Another solution I am testing is to use a docker image of imgproxy (https://github.com/imgproxy/imgproxy). My use case assumes I display an image attached to a message/issue in the issue or message item view. In the Roundup generated web page replace the img src="url" of: https://example.com/issues/file14/face.jpg with https://example.com/imgproxy/security_hash/rs:fit:300:200:0:0/ filename:face:expires:XXXXX/plain/local:///0/file14 This url resizes the image to 300x200. It will serve up WEBP or AVIF if imgproxy is configured to do so. The download filename produced will be face.jpg or face.webp or some other extension depending on what imgproxy serves up. imgproxy is configured with direct access to the db/files/file tree and serves the image from there. This appears to work well serving up images 1/4 or less of the size of the original. For image heavy pages it reduces the time to finish loading the page (even with lazy loading). The problem is imgproxy has no way to know if it should serve up a file or not. It can't access the authentication and authorization info that the tracker has for an image. To keep this somewhat secure, I use the expires unix epoch timestamp and the security_hash. The security_hash prevents all modifications to the URL unless you know the salt and key used to generate the hash. So you can't change the file that is accessed, add the raw directive to access some other non-image file, modify the expiration (expires) time etc. I set the expires value to a few seconds (say 5) from the time the page was generated. If the URL isn't used within 5 seconds of its generation it's useless. This attempts to make the access valid only for including the image in the Roundup issue/msg page. The headers returned from imgproxy allow a the file to be cached only until the expires time is reached. This does mean that upstream caches are of limited use. If you know the file will be displayed to the anonymous user without any limitations, you could set the expires header far in the future to make use of an http cache. Downloading directly from Roundup is preferred if you are viewing the fileNN page. This should download using the normal URL: /issues/file14/face.jpg for 2 reasons: 1) access controls are applied 2) the original uploaded file is downloaded without any modifications Number 2 can be important since imgproxy strips EXIF and other info. Also depending on why the image was attached, modifying the format can reduce detail etc. See: https://github.com/imgproxy/imgproxy/issues/1126 for more details. If I deploy this, I will write up something on the wiki and probably close out this ticket as I think this is a better solution: 1) original file is preserved 2) no wasted disk space for files that will never be displayed 2) will run faster (imgproxy is a go binary) I also took a brief look at https://github.com/thumbor/thumbor (written in python) which has a similar signature method to prevent DOS. But it i missing the equivalent of the expires directive. So there is no way to limit the time the image URL is available. Some of the PRO options in imgproxy are available in thumbor: watermark, algorithm tuning .... for free. Also it has an internal cache.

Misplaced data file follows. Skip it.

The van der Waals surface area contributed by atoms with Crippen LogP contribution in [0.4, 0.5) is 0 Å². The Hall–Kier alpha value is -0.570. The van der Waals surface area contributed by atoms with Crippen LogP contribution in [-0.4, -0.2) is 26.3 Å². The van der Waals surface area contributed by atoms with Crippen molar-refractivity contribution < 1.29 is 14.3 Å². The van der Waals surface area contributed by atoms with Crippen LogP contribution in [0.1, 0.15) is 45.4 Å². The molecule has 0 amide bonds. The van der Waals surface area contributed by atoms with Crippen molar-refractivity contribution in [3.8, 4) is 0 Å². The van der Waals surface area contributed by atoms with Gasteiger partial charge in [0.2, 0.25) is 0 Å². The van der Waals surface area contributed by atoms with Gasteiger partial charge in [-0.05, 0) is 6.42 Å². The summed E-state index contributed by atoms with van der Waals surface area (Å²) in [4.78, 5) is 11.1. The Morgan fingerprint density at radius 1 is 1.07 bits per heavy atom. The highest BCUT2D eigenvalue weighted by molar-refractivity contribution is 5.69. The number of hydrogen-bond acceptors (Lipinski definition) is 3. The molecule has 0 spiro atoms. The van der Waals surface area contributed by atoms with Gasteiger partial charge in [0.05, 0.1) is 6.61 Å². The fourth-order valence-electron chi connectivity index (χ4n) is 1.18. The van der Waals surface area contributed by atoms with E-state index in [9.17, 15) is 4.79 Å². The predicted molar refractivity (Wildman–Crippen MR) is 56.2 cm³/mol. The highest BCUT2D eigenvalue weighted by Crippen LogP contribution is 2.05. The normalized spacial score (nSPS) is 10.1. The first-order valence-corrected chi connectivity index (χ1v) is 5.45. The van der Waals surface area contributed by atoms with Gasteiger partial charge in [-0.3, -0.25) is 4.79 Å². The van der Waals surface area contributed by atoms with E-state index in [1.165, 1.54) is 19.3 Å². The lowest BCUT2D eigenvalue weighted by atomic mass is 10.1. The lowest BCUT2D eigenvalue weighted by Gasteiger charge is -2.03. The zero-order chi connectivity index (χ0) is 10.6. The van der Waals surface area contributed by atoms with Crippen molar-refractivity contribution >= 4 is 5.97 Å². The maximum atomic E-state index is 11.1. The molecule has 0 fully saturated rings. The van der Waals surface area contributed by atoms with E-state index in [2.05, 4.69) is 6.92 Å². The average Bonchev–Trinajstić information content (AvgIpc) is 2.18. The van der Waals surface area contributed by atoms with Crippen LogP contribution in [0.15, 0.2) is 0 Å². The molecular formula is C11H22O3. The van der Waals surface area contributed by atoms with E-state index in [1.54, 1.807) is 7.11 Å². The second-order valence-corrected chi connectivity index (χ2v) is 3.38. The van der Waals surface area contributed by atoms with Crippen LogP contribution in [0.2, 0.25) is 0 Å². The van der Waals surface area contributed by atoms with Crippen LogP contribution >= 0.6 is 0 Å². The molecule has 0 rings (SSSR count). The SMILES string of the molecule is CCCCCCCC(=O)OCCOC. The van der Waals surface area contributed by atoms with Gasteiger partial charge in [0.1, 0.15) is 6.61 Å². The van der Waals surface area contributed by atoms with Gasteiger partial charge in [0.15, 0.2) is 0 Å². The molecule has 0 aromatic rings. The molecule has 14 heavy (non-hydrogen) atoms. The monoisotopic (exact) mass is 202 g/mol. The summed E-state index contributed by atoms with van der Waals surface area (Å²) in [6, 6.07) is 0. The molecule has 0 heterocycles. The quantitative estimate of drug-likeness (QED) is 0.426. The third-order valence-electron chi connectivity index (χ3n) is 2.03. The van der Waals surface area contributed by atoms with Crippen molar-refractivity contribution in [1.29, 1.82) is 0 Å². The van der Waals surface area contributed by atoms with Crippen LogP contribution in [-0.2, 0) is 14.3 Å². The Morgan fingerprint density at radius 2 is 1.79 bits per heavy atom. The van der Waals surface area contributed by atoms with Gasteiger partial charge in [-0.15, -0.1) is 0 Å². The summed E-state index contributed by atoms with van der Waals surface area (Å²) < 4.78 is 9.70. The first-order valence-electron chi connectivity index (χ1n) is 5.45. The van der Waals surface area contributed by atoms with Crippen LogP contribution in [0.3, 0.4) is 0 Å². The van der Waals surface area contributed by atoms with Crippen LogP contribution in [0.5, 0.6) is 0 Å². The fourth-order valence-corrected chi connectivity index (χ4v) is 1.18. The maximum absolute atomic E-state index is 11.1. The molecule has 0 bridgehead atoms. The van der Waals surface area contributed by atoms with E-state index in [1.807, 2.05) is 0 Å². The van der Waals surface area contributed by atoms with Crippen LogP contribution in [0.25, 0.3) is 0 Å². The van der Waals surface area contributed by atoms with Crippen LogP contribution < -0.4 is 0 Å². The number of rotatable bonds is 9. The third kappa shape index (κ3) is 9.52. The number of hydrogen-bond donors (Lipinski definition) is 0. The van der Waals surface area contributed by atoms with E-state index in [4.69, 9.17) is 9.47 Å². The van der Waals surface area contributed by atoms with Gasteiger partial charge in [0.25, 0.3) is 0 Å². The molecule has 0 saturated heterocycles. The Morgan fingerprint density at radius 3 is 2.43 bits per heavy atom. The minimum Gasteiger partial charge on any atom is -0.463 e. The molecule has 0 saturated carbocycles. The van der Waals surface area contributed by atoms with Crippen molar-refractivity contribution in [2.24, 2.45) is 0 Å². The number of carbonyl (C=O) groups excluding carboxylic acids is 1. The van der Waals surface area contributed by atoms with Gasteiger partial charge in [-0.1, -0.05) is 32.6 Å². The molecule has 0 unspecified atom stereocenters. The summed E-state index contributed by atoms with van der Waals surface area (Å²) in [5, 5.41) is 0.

|msg7740||Author: [hidden] (rouilj)||Date: 2023-03-07 02:51|
See: https://wiki.roundup-tracker.org/EfficientImageServing for a writeup on using imgproxy and linking it with Roundup.
|2023-03-07 02:51:51||rouilj||set||messages: + msg7740|
|2023-03-06 04:14:12||rouilj||set||assignee: rouilj|
|2023-03-06 04:13:45||rouilj||set||messages: + msg7739|